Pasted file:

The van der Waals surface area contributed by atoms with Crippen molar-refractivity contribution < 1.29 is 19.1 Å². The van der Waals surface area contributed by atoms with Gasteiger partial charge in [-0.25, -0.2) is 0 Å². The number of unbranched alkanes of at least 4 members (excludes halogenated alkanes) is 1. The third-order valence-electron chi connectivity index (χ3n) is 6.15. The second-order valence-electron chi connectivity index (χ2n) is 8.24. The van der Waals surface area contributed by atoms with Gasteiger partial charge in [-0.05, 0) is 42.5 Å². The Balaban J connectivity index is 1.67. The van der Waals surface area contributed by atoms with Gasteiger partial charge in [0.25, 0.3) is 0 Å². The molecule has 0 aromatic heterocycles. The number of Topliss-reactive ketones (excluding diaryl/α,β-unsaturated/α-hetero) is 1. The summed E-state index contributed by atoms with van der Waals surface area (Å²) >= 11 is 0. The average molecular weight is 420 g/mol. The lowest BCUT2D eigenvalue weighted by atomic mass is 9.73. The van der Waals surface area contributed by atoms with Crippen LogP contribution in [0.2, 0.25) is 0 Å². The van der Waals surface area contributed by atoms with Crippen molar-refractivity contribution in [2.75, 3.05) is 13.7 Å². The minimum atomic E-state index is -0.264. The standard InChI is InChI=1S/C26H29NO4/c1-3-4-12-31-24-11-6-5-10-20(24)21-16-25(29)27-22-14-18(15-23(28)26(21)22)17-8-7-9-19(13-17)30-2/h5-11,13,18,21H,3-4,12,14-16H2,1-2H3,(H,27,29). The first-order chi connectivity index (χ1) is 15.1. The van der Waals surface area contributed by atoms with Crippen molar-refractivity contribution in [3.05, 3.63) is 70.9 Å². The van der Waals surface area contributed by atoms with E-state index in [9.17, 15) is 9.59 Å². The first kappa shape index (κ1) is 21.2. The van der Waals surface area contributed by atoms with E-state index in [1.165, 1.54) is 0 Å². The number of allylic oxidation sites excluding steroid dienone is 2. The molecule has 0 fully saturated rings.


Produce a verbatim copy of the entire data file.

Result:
The van der Waals surface area contributed by atoms with Crippen molar-refractivity contribution < 1.29 is 19.1 Å². The van der Waals surface area contributed by atoms with Gasteiger partial charge in [-0.25, -0.2) is 0 Å². The number of unbranched alkanes of at least 4 members (excludes halogenated alkanes) is 1. The third-order valence-electron chi connectivity index (χ3n) is 6.15. The second-order valence-electron chi connectivity index (χ2n) is 8.24. The van der Waals surface area contributed by atoms with Gasteiger partial charge in [-0.05, 0) is 42.5 Å². The Balaban J connectivity index is 1.67. The van der Waals surface area contributed by atoms with Gasteiger partial charge in [0.25, 0.3) is 0 Å². The molecule has 0 aromatic heterocycles. The number of Topliss-reactive ketones (excluding diaryl/α,β-unsaturated/α-hetero) is 1. The summed E-state index contributed by atoms with van der Waals surface area (Å²) >= 11 is 0. The average molecular weight is 420 g/mol. The lowest BCUT2D eigenvalue weighted by atomic mass is 9.73. The van der Waals surface area contributed by atoms with Crippen LogP contribution in [0.2, 0.25) is 0 Å². The van der Waals surface area contributed by atoms with Crippen molar-refractivity contribution in [2.75, 3.05) is 13.7 Å². The minimum atomic E-state index is -0.264. The standard InChI is InChI=1S/C26H29NO4/c1-3-4-12-31-24-11-6-5-10-20(24)21-16-25(29)27-22-14-18(15-23(28)26(21)22)17-8-7-9-19(13-17)30-2/h5-11,13,18,21H,3-4,12,14-16H2,1-2H3,(H,27,29). The first-order chi connectivity index (χ1) is 15.1. The van der Waals surface area contributed by atoms with Crippen molar-refractivity contribution in [3.05, 3.63) is 70.9 Å². The van der Waals surface area contributed by atoms with E-state index in [9.17, 15) is 9.59 Å². The first kappa shape index (κ1) is 21.2. The van der Waals surface area contributed by atoms with E-state index in [1.165, 1.54) is 0 Å². The number of allylic oxidation sites excluding steroid dienone is 2. The molecule has 0 fully saturated rings.